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> Issue 70 > Page 9 - A Selection from Song of Rita Joe, Autobiography of a Mi'Kmaq Poet

Page 9 - A Selection from Song of Rita Joe, Autobiography of a Mi'Kmaq Poet

Published by Ronald Caplan on 1996/6/1 (519 reads)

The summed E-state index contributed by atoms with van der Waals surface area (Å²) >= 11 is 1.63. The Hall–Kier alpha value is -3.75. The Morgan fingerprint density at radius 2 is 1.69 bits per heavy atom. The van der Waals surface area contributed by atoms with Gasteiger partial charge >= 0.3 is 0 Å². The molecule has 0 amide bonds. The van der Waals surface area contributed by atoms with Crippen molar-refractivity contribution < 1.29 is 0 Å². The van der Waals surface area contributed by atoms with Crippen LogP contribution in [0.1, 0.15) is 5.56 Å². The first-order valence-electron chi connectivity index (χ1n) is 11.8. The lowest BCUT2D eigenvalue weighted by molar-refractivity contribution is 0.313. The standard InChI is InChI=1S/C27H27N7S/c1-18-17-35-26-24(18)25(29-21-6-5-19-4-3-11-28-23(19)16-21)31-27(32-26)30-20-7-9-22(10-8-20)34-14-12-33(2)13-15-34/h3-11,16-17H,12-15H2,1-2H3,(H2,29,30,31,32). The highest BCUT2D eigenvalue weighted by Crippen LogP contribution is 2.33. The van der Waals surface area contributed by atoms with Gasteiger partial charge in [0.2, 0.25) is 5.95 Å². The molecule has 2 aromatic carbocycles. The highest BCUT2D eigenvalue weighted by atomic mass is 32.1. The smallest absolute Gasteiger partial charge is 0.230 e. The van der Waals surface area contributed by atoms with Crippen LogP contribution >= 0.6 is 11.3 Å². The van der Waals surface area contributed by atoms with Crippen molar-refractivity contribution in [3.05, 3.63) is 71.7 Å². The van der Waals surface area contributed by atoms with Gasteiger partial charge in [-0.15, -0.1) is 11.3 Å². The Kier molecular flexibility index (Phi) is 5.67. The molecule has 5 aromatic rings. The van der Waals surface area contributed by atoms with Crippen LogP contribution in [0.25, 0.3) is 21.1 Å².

A Selection from Song of Rita Joe. Autobiography of a Mi'kmaq Poet Rita Joe is celebrated as a poet, educator, and ambas? sador. Her new book from Ragweed Press, Song of Ri? ta Joe, reveals her as an eloquent and courageous Mi'kmaq woman whose timely message of "gentle persuasion" has enriched the life of a nation. Here is a selection from this new book. From Song of Rita Joe I am an old woman now. When I dance the powwow, I cannot dance it like the young ones do, because I limp on my left side. But I do dance. It's called an old woman dance: dragging your feet around on the ground, just moving.... When I dance in a powwow, I follow my heart. My heart is what has moved me all along. Nothing but your own heart has answers to the questions you ask.... I was bom in Whycocomagh, Cape Breton, in the eastern part of Canada, on March 15, 1932. My parents, Joseph (Josie) Gould Bernard and Annie (Googoo) Bernard had seven chil? dren. Sonwel, a boy, had died earlier in infancy, and the sev? enth would die widfi my mother in 1937, when I was five. I was the sixth, and the youngest surviving child. My three brothers, Charlie (whom we called Soln), Roddy and Matt, were eleven, eight and four years older than me, and my sister Annabel was five years older. From two earlier marriages of my father's there were also Susie, a much older sister, and William, who was thirty-five when I was bom. As far back as I can remember, I had a loving family. We were very poor, but I try to remember the positive things. I cannot remember my family being loud or angry. Everybody was soft- spoken and gentle, even though we had such a sad lot. We were poor and the neighbours were poor and everybody did the best they could to help their neighbours. The contact among people was gentle and loving. That's the part I remember. While my children were growing up, I shared many problems and stories with friends in the community. I remember one oc? casion in 1960, when I became ill with bleeding ulcers. It had never occurred to me that I might be ill, until one day I took my two small sons for their noon nap upstairs and lay beside them singing and talking in a soothing voice until they were asleep. While lying on the bed, I felt nauseous, so I went downstairs and began to vomit blood. I told one of the older children to fetch a neighbour, and the neighbour took me to the hospital. I was there for ten days. The day I came home, an old friend, Mrs. Ma'n Julian, brought me a gallon bottle and set it on the table. "You drink this every day," she said. "What is it?" I asked. "Never you mind what the hell it is!" she said. "Just drink it." So I drank it every day and very soon I was doing handsprings. The gallon bottle was full of a herbal medicine my friend had prepared when she heard I was coming home. I could fill a book with stories like that, about the kindness of friends from day to day.... I like to think of our native life, Curious, free: And look at the stars Sending icy messages. My eyes see the cold face of the moon Cast his net over the bay. It seems We are like the moon • Bom, Ml Water Parl' OPEN MAY to SEPT. 12 mi. from Sydney on Hillside Rd. 564-1824 Cafe: Delicious Hot Meals 1 Chicken Fingers * Hamburgers * Pizza 'Drinks * Light Groceries * Camp Supplies LOVELY BEACH & DOCK • KIDS' GAMES ROOM TENTINGn-RAILER SITES • LAUNDRY/SHOWERS ~ On the Beautiful Mira River - Available for Birthday Parties Picnics Special Events Special Rates for Groups MAPLE HILL MANOR HOME FOR THE AGED New Waterford, N.S. Quality of Life Is Our Goal • Transit Service for Seniors & Disabled • Healthy Living Classes • Alzheimers Support Group • Community Education • Wheels to Meals Phone: (902) 862-6495 Fax; (902) 862-9294
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